The Protein Tyrosine Phosphatase SHP-2 Regulates Interleukin-1-induced ERK Activation in Fibroblasts

University of Toronto, Toronto, Ontario, Canada
Journal of Biological Chemistry (Impact Factor: 4.57). 08/2003; 278(29):27190-8. DOI: 10.1074/jbc.M213083200
Source: PubMed


Focal adhesion complexes are actin-rich, cytoskeletal structures that mediate cell adhesion to the substratum and also selectively regulate signal transduction pathways required for interleukin (IL)-1beta signaling to the MAP kinase, ERK. IL-1-induced ERK activation is markedly diminished in fibroblasts deprived of focal adhesions whereas activation of p38 and JNK is unaffected. While IL-1 signaling is known to involve the activity of protein and lipid kinases including MAP kinases, FAK, and PI3K, little is known about the role of phosphatases in the regulation of IL-1 signal generation and attenuation. Here we demonstrate that SHP-2, a protein tyrosine phosphatase present in focal adhesions, modulates IL-1-induced ERK activation and the transient actin stress fiber disorganization that occurs following IL-1 treatment in human gingival fibroblasts. Using a combination of immunoblotting, immunoprecipitation, and immunostaining we show that SHP-2 is present in nascent focal adhesions and undergoes phosphorylation on tyrosine 542 in response to IL-1 stimulation. Blocking anti-SHP-2 antibodies, electoporated into the cytosol of fibroblasts, inhibited IL-1-induced ERK activation, actin filament assembly, and cell contraction, indicating a role for SHP-2 in these processes. In summary, our data indicate that SHP-2, a focal adhesion-associated protein, participates in IL-1-induced ERK activation likely via an adaptor function.

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    • "SHP-2, a non-receptor tyrosine phosphatase, translocates from the ER to focal adhesions in response to src signaling [Wang et al., 2006] to dephosphorylate FAK on Y 925 and paxillin on Y 31 , thus promoting detachment from the extracellular matrix [Vadlamudi et al., 2002]. Like CaMK-II inhibition, the knockout or inhibition of SHP-2 increases focal adhesion size and blocks cell motility in both cells in culture and in mouse embryos [Yu et al., 1998; Manes et al., 1999; Inagaki et al., 2000; Saxton et al., 2000; MacGillivray et al., 2003; Wang et al., 2005]. While SHP-2 activity is known to be regulated by tyrosine phosphorylation, this enzyme can also be phosphorylated on serine/threonine residues [Poole and Jones, 2005]. "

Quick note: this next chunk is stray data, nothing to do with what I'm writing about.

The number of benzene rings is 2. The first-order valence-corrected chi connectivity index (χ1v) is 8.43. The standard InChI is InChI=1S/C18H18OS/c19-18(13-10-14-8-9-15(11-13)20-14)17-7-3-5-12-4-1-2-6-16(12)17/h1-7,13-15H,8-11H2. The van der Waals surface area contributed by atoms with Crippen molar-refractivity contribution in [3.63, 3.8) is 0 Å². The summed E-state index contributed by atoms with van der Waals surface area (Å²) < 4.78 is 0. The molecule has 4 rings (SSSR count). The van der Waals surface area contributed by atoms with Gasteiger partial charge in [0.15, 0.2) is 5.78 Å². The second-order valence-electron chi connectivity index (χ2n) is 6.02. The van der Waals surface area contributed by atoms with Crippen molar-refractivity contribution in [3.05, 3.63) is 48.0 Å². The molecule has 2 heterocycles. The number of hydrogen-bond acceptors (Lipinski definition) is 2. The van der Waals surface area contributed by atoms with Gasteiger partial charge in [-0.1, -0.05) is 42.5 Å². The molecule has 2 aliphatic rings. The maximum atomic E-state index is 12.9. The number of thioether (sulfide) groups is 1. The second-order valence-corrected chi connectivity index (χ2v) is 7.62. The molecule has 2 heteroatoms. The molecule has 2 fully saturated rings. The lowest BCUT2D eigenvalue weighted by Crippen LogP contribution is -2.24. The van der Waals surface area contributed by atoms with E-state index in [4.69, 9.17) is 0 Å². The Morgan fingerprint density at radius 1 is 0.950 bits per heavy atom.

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    ABSTRACT: Transient elevations in Ca2+ have previously been shown to promote focal adhesion disassembly and cell motility through an unknown mechanism. In this study, evidence is provided to show that CaMK-II, a Ca2+/calmodulin dependent protein kinase, influences fibroblast adhesion and motility. TIRF microscopy reveals a dynamic population of CaMK-II at the cell surface in migrating cells. Inhibition of CaMK-II with two mechanistically distinct, membrane permeant inhibitors (KN-93 and myr-AIP) freezes lamellipodial dynamics, accelerates spreading on fibronectin, enlarges paxillin-containing focal adhesions and blocks cell motility. In contrast, constitutively active CaMK-II is not found at the cell surface, reduces cell attachment, eliminates paxillin from focal adhesions and decreases the phospho-tyrosine levels of both FAK and paxillin; all of these events can be reversed with myr-AIP. Thus, both CaMK-II inhibition and constitutive activation block cell motility through over-stabilization or destabilization of focal adhesions, respectively. Coupled with the existence of transient Ca2+ elevations and a dynamic CaMK-II population, these findings provide the first direct evidence that CaMK-II enables cell motility by transiently and locally stimulating tyrosine dephosphorylation of focal adhesion proteins to promote focal adhesion turnover.
    Cell Motility and the Cytoskeleton 08/2008; 65(8):662-74. DOI:10.1002/cm.20294 · 4.19 Impact Factor
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    • "). SHP-2, which is encoded by PTPN-11, is a vital adaptor protein located downstream of growth factor/ras signalling (Cai et al., 2002; Shi et al., 2002). Activated SHP-2 induces activation of downstream target molecules, including Erk1/2 (Cai et al., 2002; MacGillivray et al., 2003). In haematopoietic cells, SHP-2 positively regulates IL-3-induced activation of Jak2 kinase through a mechanism requiring its catalytic activity (Berchtold et al., 1998; Yu et al., 2003). "